Dolphins can Talk like Humans

While it was always believed that dolphins communicate with each other by whistling, a new study suggests that the whistle like sound made by dolphins is closer to the way humans ‘talk’. The research team from Aarhus University says that the whistle sound produced by dolphins originates in much the same way as human sounds are produced by the vocal chords.

Peter Madsen, a researcher at Department of Biological Sciences at Aarhus University  and his team found that the dolphin sounds are produced by tissue vibrations just as the vibration of vocal chords results in sounds in humans and other land animals.

To understand the difference, the researchers noted first how whistle sounds are produced.

“When we or animals are whistling, the tune is defined by the resonance frequency of some air cavity,” said Peter Madsen.”The problem is that when dolphins dive, their air cavities are compressed due to the increasing ambient pressure, which means that they would produce a higher and higher pitch the deeper they dive if they actually whistle.”

They then digitized and reanalyzed recordings made in 1977 of a 12-year-old male bottlenose dolphin. The dolphin breathed in a ‘heliox’ mixture which is 80 percent helium and 20 percent oxygen. In humans this mixture results in producing ‘Donald duck’ like sounds as the mixture has a sound speed 1.74 times higher than normal air. If someone whistles in the heliox air the pitch of the whistle would therefore be much higher than normal air.

But the researchers interestingly found that the dolphin’s whistle pitch did not change. This helped them conclude that the dolphins do not whistle rather they talk using the connective tissues in the nose to vibrate.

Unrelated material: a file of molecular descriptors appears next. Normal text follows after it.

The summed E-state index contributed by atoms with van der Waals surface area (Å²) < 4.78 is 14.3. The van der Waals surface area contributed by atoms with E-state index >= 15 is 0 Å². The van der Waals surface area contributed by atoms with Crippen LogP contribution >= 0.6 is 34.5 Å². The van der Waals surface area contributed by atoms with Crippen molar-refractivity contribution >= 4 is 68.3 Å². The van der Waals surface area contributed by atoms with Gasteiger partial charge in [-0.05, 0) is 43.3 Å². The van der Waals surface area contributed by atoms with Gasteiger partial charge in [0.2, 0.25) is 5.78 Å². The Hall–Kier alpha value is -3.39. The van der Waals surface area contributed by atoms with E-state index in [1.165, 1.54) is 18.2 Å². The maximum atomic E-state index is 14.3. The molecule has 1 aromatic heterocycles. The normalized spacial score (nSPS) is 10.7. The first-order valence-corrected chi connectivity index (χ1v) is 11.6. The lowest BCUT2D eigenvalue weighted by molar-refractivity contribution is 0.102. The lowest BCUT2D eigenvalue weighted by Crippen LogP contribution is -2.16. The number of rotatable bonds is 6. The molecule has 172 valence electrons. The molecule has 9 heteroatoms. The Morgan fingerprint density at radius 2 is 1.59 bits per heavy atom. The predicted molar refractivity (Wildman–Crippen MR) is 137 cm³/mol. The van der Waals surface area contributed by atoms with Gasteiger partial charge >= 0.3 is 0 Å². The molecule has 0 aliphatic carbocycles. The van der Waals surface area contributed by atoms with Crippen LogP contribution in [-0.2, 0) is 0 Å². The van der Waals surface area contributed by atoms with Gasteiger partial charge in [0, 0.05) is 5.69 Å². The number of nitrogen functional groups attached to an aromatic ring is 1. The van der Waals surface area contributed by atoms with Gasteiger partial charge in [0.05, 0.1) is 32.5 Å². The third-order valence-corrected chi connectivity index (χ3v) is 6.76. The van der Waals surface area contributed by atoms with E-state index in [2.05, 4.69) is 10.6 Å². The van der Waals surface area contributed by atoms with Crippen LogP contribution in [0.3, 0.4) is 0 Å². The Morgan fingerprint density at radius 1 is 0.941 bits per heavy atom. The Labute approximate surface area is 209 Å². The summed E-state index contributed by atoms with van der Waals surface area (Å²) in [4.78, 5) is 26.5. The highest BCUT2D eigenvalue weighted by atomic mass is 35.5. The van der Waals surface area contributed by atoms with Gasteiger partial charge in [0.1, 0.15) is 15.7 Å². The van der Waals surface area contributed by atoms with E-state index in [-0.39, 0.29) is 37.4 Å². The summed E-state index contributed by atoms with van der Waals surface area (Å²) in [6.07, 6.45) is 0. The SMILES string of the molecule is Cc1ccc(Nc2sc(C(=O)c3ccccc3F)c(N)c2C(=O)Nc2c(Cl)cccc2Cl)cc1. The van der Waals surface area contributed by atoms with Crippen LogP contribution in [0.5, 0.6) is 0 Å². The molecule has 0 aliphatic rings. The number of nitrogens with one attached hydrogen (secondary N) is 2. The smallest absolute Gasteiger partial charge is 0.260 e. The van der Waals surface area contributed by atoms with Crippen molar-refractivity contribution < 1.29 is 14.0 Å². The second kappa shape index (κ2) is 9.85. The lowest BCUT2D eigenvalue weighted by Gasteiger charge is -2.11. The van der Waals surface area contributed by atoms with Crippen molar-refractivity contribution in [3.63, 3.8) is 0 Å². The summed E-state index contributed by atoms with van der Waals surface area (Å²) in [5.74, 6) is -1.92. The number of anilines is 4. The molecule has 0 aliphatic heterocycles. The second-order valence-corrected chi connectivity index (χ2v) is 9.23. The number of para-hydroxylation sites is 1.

“We found that the dolphin does not change pitch when it is producing sound in heliox, which means that its pitch is not defined by the size of its nasal air cavities, and hence that it is not whistling,” Madsen said. “Rather, it makes sound by making connective tissue in the nose vibrate at the frequency it wishes to produce by adjusting the muscular tension and air flow over the tissue.”

“That is the same way that we humans make sound with our vocal cords to speak,” he added.

The researchers also add that the same is true in the case of toothed whales as well as they too have the problem of communication when they are diving.

On what they might be communicating about, the researchers feel it may be giving their identity and helping stay connected in while travelling in large groups in water.

Acoustics engineer John Stuart Reid and Jack Kassewitz of the organization Speak Dolphin have created an instrument called CymaScope that helps to study dolphin sounds using pictures.  This can be used to decipher the exact meaning of the different sounds made by dolphins including the series of chips and click trains produced by them.

“There is strong evidence that dolphins are able to ‘see’ with sound, much like humans use ultrasound to see an unborn child in the mother’s womb,” Kassewitz  said. “The CymaScope provides our first glimpse into what the dolphins might be ‘seeing’ with their sounds.”

He added, “I believe that people around the world would love the opportunity to speak with a dolphin. And I feel certain that dolphins would love the chance to speak with us — if for no other reason than self-preservation.”

Madsen and his team also say in their research that animals can evolve a trait, lose it and then learn it again because the land based ancestors of dolphins did communicate with each other. When they became marine animals they forgot the way to communicate but re-learned a more advanced form.

The researcher also says that dolphins can be made to learn whistling but they will not usually use it to communicate with other dolphins in the wild. For that communication they will prefer the much more effective way to make sound that they have evolved.